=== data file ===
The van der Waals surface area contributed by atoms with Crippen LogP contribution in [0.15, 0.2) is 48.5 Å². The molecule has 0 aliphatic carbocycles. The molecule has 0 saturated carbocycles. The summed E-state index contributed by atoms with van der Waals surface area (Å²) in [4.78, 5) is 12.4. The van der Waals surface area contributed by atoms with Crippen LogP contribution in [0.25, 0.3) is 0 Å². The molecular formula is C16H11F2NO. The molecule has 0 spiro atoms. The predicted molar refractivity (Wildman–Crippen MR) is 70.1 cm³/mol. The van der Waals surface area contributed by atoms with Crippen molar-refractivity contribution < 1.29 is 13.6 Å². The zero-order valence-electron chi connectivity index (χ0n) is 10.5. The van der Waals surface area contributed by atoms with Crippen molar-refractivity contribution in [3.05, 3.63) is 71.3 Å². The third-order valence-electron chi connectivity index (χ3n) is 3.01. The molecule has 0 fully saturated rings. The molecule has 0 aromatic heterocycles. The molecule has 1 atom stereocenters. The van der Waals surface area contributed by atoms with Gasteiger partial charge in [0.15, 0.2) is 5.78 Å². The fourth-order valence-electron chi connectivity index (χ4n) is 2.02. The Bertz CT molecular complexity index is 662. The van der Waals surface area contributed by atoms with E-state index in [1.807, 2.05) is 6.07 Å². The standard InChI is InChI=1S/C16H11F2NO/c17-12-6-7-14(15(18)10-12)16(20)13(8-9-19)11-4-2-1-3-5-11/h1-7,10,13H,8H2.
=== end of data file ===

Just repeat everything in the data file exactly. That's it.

The van der Waals surface area contributed by atoms with Crippen LogP contribution in [0.15, 0.2) is 48.5 Å². The molecule has 0 aliphatic carbocycles. The molecule has 0 saturated carbocycles. The summed E-state index contributed by atoms with van der Waals surface area (Å²) in [4.78, 5) is 12.4. The van der Waals surface area contributed by atoms with Crippen LogP contribution in [0.25, 0.3) is 0 Å². The molecular formula is C16H11F2NO. The molecule has 0 spiro atoms. The predicted molar refractivity (Wildman–Crippen MR) is 70.1 cm³/mol. The van der Waals surface area contributed by atoms with Crippen molar-refractivity contribution < 1.29 is 13.6 Å². The zero-order valence-electron chi connectivity index (χ0n) is 10.5. The van der Waals surface area contributed by atoms with Crippen molar-refractivity contribution in [3.05, 3.63) is 71.3 Å². The third-order valence-electron chi connectivity index (χ3n) is 3.01. The molecule has 0 fully saturated rings. The molecule has 0 aromatic heterocycles. The molecule has 1 atom stereocenters. The van der Waals surface area contributed by atoms with Gasteiger partial charge in [0.15, 0.2) is 5.78 Å². The fourth-order valence-electron chi connectivity index (χ4n) is 2.02. The Bertz CT molecular complexity index is 662. The van der Waals surface area contributed by atoms with E-state index in [1.807, 2.05) is 6.07 Å². The standard InChI is InChI=1S/C16H11F2NO/c17-12-6-7-14(15(18)10-12)16(20)13(8-9-19)11-4-2-1-3-5-11/h1-7,10,13H,8H2.